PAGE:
Each year more than half a million inquiries are made at the 83 branches of Citizens Advice Bureau.
While the trained volunteers are able to deal with most inquiries themselves, some people require more specialist help, and 58 of the CAB’s sites provide legal clinics – equating to about 3,000 pro bono hours contributed by lawyers annually.
“Many people who contact the CAB for help are navigating issues that are fundamentally about the application and implementation of the law. Many of these clients are vulnerable and struggle to obtain access to their rights,” says the CAB’s Chief Executive, Kerry Dalton.
The CAB is the first port of call for most people with a legal inquiry who can’t afford to take it to a lawyer.
“People come to us with inquiries across the whole range of issues that affect people in their daily lives,” says Sacha Green, the CAB’s National Advisor – Legal & Strategic.
“Our approach is to empower people with knowledge of their legal rights and responsibilities and to support them with options so they can take the next step. The CAB has an essential role to play in improving access to justice, and one that is complementary to the more specialised role that lawyers play.”
The CAB has a knowledge base containing 2,600 question and answer pages on 325 different topics, providing a powerful resource for its 2,300 volunteers.
Most common inquiries
The five most common areas of inquiry are citizenship/immigration, legal services, conditions of work, rental housing and relationship issues.
Ms Green says in many CABs there is a long-standing arrangement for lawyers to provide a pro bono service: “it’s an opportunity to give back to the community where there is a need”.
Jock Nicolson, a consultant with MinterEllisonRuddWatts, first became involved at CAB from “the late 60s or early 70s” as a volunteer on the legal roster of CAB Wellington at the former church in Newtown, now the Newtown Community and Cultural Centre and still home to the suburb’s CAB.
In 2005 Mr Nicolson became the honorary solicitor for New Zealand CAB and he is also honorary solicitor for Age Concern. He remains on the roster of lawyers for Wellington CAB at its Kilbirnie centre.
“I have found being involved with both organisations keeps me in touch over very worthwhile causes with a large number of people whom I would not otherwise meet up with in daily legal practice,” he says.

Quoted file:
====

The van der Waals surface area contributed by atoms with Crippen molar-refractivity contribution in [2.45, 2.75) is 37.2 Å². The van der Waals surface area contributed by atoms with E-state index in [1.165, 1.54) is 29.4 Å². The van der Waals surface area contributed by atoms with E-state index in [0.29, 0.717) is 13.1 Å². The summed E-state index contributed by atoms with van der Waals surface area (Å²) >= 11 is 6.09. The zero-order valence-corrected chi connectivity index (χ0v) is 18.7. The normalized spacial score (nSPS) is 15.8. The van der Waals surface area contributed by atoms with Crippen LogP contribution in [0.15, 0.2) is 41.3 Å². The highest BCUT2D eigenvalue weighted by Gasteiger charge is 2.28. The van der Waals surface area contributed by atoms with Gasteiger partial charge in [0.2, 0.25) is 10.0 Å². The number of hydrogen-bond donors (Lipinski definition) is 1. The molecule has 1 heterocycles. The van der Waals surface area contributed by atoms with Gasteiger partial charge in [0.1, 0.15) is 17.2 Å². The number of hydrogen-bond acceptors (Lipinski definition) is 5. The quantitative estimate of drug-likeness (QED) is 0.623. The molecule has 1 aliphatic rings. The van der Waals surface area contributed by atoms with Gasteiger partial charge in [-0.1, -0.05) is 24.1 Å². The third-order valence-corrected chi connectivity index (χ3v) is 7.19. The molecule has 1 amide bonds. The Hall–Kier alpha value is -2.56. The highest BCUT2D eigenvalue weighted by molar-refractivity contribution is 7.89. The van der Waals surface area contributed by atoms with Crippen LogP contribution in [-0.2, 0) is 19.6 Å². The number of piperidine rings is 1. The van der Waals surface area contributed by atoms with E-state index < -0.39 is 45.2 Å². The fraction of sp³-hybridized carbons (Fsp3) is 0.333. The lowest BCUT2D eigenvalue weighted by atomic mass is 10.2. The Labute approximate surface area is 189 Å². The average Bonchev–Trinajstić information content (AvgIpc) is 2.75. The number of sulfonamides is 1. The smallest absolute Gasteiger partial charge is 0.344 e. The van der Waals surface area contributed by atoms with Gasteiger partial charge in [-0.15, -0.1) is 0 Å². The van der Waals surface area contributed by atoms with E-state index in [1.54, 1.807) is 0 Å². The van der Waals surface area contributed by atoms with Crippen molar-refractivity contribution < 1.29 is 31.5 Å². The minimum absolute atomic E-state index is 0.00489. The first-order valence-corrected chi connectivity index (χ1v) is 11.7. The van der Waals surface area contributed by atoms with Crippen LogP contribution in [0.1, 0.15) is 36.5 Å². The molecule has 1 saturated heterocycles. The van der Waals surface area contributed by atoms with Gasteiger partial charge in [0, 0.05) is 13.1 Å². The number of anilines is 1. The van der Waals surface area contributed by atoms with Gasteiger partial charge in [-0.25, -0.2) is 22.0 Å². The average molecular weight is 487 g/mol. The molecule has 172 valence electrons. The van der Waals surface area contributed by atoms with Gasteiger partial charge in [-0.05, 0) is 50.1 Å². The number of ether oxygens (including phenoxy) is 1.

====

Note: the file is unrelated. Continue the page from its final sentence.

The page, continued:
The CAB is funded in two ways. Central government provides funding to the national body for the national infrastructure including the knowledge base, a helpdesk and the learning and development system.
Local bureaux are funded through councils, philanthropic trusts, Lottery funding, and some offices have contracts with the Ministry of Business, Innovation and Employment to provide a face-to-face information service for new migrants.
That means they are subject to the whims of local government. This was exposed in June when the Wellington City Council denied CAB a renewal of its three-year grant – more than $200,000 a year – to run its five branches. The council also wanted to see a complete redesign of the organisation’s operation, which would include only mobile branches.
That led to a petition and several meetings between the two parties with a new course of action being agreed which ensured that the CAB would receive its current funding in the first year with funding for the following two years being determined by a review process.
Other CABs have not been so lucky, and in Gisborne the local CAB has lost its council funding.
“It does mean that the landscape is changing and we need to make sure that the value of our service is recognised in a way that ensures the viability of the organisation. There needs to be a cohesive understanding of the CAB service between central and local government,” says Sacha Green.
“Central government places a high value on the data we collect, and the information and insights we can provide from our client inquiries. These insights are gained through the work done to support people and strengthen communities at a local level, so resourcing and funding at a local level is essential, as is adequate funding from central government for the national systems that support all CABs.”
The CAB also makes submissions on legislation and policy issues to better serve vulnerable people. One recent submission was made on the letting fees for tenants. Housing Minister Phil Twyford introduced the Residential Tenancies (Prohibiting Letting Fees) Amendment Bill to Parliament in March.
“We support banning letting fees as they represent a cost that ultimately benefits the landlord and is being unreasonably passed on to tenants. From our client inquiries we can see that letting fees are being charged in unfair and unjust situations, including where the charge bears no correlation to any actual expense,” says Ms Green.
“Being a universal service we really do see anything and everything and that means we can draw on those observations to give insights into the development of the law. Our client inquiries tell a powerful story of what’s not working and what needs to change.”